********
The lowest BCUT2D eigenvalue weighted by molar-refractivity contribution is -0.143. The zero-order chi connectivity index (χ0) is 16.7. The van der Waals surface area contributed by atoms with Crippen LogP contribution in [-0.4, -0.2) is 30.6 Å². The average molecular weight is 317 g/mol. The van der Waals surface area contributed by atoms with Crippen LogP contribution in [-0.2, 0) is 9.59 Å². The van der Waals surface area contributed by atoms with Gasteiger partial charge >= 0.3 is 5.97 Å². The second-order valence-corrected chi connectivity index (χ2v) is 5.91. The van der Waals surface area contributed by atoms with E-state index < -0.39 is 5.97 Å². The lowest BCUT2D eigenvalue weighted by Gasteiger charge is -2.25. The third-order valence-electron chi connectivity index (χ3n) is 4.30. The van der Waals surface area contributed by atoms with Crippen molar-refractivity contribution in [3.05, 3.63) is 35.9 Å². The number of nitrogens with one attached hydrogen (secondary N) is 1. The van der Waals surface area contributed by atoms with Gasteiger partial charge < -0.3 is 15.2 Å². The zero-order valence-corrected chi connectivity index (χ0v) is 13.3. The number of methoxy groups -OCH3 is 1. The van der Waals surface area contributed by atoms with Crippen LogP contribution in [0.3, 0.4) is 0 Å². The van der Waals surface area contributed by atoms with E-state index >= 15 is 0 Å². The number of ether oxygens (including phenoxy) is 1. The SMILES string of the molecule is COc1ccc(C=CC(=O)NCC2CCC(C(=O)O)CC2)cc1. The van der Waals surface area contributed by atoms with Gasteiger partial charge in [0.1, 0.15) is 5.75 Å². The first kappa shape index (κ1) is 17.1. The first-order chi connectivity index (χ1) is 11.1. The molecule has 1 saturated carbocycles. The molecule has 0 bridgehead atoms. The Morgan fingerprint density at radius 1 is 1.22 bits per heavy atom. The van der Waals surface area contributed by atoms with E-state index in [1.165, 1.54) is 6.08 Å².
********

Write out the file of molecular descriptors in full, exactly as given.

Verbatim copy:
The lowest BCUT2D eigenvalue weighted by molar-refractivity contribution is -0.143. The zero-order chi connectivity index (χ0) is 16.7. The van der Waals surface area contributed by atoms with Crippen LogP contribution in [-0.4, -0.2) is 30.6 Å². The average molecular weight is 317 g/mol. The van der Waals surface area contributed by atoms with Crippen LogP contribution in [-0.2, 0) is 9.59 Å². The van der Waals surface area contributed by atoms with Gasteiger partial charge >= 0.3 is 5.97 Å². The second-order valence-corrected chi connectivity index (χ2v) is 5.91. The van der Waals surface area contributed by atoms with E-state index < -0.39 is 5.97 Å². The lowest BCUT2D eigenvalue weighted by Gasteiger charge is -2.25. The third-order valence-electron chi connectivity index (χ3n) is 4.30. The van der Waals surface area contributed by atoms with Crippen molar-refractivity contribution in [3.05, 3.63) is 35.9 Å². The number of nitrogens with one attached hydrogen (secondary N) is 1. The van der Waals surface area contributed by atoms with Gasteiger partial charge < -0.3 is 15.2 Å². The zero-order valence-corrected chi connectivity index (χ0v) is 13.3. The number of methoxy groups -OCH3 is 1. The van der Waals surface area contributed by atoms with Crippen LogP contribution in [0.3, 0.4) is 0 Å². The van der Waals surface area contributed by atoms with E-state index >= 15 is 0 Å². The number of ether oxygens (including phenoxy) is 1. The SMILES string of the molecule is COc1ccc(C=CC(=O)NCC2CCC(C(=O)O)CC2)cc1. The van der Waals surface area contributed by atoms with Gasteiger partial charge in [0.1, 0.15) is 5.75 Å². The first kappa shape index (κ1) is 17.1. The first-order chi connectivity index (χ1) is 11.1. The molecule has 1 saturated carbocycles. The molecule has 0 bridgehead atoms. The Morgan fingerprint density at radius 1 is 1.22 bits per heavy atom. The van der Waals surface area contributed by atoms with E-state index in [1.165, 1.54) is 6.08 Å².